Schenectady County sheriff’s road unit, jail supervisors have new contract
Updated 12:47 a.m.
SCHENECTADY COUNTY County legislators approved a new deal with the union representing the Sheriff’s Department’s road patrol and corrections supervisors that includes health care changes and wage adjustments similar to other labor contracts.
The agreement covering 2011 and 2012 with an option for a one-year extension brings a 1.5 percent salary boost for the 10-member road patrol and the 22 supervisors working in the Schenectady County Jail. It also allows the bargaining units to accrue up to 225 days of sick leave and to carry over a maximum of 20 days of vacation time each year.
Members of the road patrol will also be able to accrue up to 96 hours of comp time in lieu of overtime with prior approval from the sheriff. The road patrol will also have a $100 increase in hazardous duty pay retroactive to January 2012.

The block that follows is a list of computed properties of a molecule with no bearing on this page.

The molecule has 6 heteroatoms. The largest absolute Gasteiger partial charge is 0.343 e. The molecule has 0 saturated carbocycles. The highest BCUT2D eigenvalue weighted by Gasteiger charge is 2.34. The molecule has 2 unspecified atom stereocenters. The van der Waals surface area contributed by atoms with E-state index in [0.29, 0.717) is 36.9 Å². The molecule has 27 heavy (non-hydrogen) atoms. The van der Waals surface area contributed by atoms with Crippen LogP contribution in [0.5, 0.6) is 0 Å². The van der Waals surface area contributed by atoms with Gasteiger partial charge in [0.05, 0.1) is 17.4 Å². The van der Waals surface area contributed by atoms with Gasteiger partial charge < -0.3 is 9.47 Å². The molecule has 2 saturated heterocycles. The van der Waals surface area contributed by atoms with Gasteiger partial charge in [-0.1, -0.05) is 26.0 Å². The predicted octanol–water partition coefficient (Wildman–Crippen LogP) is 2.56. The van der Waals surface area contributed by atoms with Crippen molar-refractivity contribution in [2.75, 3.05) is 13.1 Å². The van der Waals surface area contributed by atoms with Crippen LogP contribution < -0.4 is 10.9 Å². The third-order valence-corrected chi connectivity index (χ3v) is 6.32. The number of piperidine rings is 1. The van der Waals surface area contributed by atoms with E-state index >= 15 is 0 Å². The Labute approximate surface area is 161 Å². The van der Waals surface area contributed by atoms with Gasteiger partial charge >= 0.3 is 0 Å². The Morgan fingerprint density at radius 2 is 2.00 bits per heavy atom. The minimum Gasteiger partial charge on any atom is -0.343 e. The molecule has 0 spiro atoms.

County Attorney Chris Gardner said the union agreed to a number of concessions regarding health care, which will ultimately save money. This includes joining a preferred provider health care plan that costs 22 percent less, offering a choice between two less expensive Medicare Advantage plans and enrolling the units in a county program that utilizes the more affordable prescription drugs from Canada.
“We believe it will save the county money,” he said of the agreement, which was unanimously adopted by the Legislature last week.
The reforms are similar to ones negotiated with the CSEA, 1199 SEIU, and the corrections bargaining unit of the Schenectady County Sheriffs’ Benevolent Association. Ronald Walsh, the association president, couldn’t be reached for comment this week.
Gardner said by approving the changes to the contract, the county has continued on a path that has allowed it to save roughly $10 million annually in the health care cost of its employees. He said the county has seen flat health care costs over the past five years, during a time when other counties in the Capital Region have seen these expenses spike.
“We think we’ve been very successful in dealing with these issues,” he said.